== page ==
Talk is cheap – Why I still don’t trust Pope Francis

It’s been over a year since Bishop Jorge Bergoglio was raised to the position of Bishop of Rome and adopted the name Pope Francis.  It’s been a good year for him and for the church.  He’s celebrated as a forward thinking Pope who is doing a lot to change the regressive culture of the Catholic Church.  He’s a religious rock star, and seems to be singlehandedly changing the image of the Church.

I, however, am not convinced.

But wait!  Of course the atheist guy isn’t gonna like him, that’s just obvious, right?  I mean, he’s the friggin’ Pope.  It’s not like there’s a whole lot of common ground for us to work with.  I assure you, when I criticize Francis, I don’t do it because I’m unable to see any good in a religious leader.   On the contrary, I really wanted to believe in this Pope.  When I listened to him talk, I thought perhaps he could actually change the course of the Church, and make it into something that does more good than harm in the world… obvious personal disagreements in belief aside.

Admittedly, Francis talks a good game.  He seems unafraid to change the tone of the conversation and seems to deal fairly with people of all faiths.  Hell, he’s even said a nice thing or two about us atheists and heathens.

But when you really look a little closer, it seems that all he does is talk.  There is no actual, tangible change in the Catholic Doctrine or the way the church acts.

Take a look, for example, at his attitude towards gays.  Last July, he famously remarked, “If a person is gay and seeks God and has good will, who am I to judge?”  I would go as far as to say that’s downright revolutionary language for the leader of a church that has been at the forefront of fighting against gay equality at every turn.  Even Pope John Paul II, who was generally regarded as a kindhearted and respectful Pope, endorsed a letter called On the Pastoral Care of Homosexual Persons which clarified the Church’s position that homosexuality is, “an intrinsic moral evil,” and an “objective disorder.”  (For the record, psychological experts – who have actual expertise on the subject of disorders – clearly state that homosexuality is not one, but why should we believe people who actually study this stuff over what the Church says?)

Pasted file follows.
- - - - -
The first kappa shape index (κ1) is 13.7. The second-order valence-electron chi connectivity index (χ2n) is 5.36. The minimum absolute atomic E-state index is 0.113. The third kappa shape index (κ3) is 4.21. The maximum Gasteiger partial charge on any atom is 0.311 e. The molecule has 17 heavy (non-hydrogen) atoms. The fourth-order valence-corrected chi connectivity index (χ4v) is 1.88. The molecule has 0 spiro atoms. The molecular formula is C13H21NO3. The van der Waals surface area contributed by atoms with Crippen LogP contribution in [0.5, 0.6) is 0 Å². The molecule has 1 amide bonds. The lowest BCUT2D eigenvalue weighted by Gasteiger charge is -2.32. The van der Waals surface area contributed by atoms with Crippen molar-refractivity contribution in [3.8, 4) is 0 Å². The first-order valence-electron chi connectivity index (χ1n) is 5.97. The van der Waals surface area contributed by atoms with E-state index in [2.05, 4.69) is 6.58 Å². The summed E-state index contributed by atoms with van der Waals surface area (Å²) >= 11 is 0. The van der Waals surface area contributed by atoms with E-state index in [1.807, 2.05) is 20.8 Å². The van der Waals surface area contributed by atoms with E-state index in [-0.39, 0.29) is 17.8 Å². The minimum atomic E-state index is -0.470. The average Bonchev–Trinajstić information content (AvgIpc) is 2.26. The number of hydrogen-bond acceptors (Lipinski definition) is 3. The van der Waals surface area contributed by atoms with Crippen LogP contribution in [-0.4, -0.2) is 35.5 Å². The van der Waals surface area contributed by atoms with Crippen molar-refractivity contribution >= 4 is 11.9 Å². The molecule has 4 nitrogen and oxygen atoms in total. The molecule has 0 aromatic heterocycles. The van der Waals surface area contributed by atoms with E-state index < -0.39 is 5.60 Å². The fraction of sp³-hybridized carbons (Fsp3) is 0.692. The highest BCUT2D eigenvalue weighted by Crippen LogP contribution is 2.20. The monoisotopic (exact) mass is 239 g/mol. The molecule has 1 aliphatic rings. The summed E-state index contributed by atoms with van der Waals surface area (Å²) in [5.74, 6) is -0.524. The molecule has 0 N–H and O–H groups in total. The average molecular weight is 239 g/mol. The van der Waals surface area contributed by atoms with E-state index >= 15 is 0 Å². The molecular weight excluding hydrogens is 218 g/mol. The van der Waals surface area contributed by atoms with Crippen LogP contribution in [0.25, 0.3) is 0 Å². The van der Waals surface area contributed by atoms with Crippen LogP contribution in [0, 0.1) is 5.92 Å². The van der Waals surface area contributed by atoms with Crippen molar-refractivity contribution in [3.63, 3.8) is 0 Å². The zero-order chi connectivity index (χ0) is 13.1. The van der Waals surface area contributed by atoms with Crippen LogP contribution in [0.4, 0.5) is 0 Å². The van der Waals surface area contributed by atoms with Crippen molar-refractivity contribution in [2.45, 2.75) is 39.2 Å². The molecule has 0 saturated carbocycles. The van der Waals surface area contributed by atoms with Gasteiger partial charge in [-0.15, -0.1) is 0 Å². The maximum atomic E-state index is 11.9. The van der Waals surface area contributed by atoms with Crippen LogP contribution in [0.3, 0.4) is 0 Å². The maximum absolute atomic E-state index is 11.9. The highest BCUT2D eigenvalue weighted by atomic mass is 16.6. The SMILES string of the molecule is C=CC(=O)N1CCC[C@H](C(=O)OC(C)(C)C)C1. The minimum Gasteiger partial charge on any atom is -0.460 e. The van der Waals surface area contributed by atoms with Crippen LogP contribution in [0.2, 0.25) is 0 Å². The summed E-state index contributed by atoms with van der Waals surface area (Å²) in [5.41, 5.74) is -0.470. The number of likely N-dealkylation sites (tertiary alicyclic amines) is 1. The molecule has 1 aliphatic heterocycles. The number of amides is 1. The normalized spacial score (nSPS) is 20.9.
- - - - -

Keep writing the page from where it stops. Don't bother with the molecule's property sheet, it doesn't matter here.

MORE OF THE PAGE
In fact, Pope Francis himself led opposition to marriage equality in his home nation of Argentina before he became Pope.  As Archbishop of Buenos Aires, he mobilized Catholics to fight against the legalization of gay marriage, and even personally wrote to legislators to urge them not to vote in favor of equality.  He said,

Let’s not be naive: This is not a simple political fight; it is a destructive proposal to God’s plan. This is not a mere legislative proposal (that’s just its form), but a move by the father of lies that seeks to confuse and deceive the children of God … Let’s look to St. Joseph, Mary, and the Child to ask fervently that they defend the Argentine family in this moment… May they support, defend, and accompany us in this war of God.”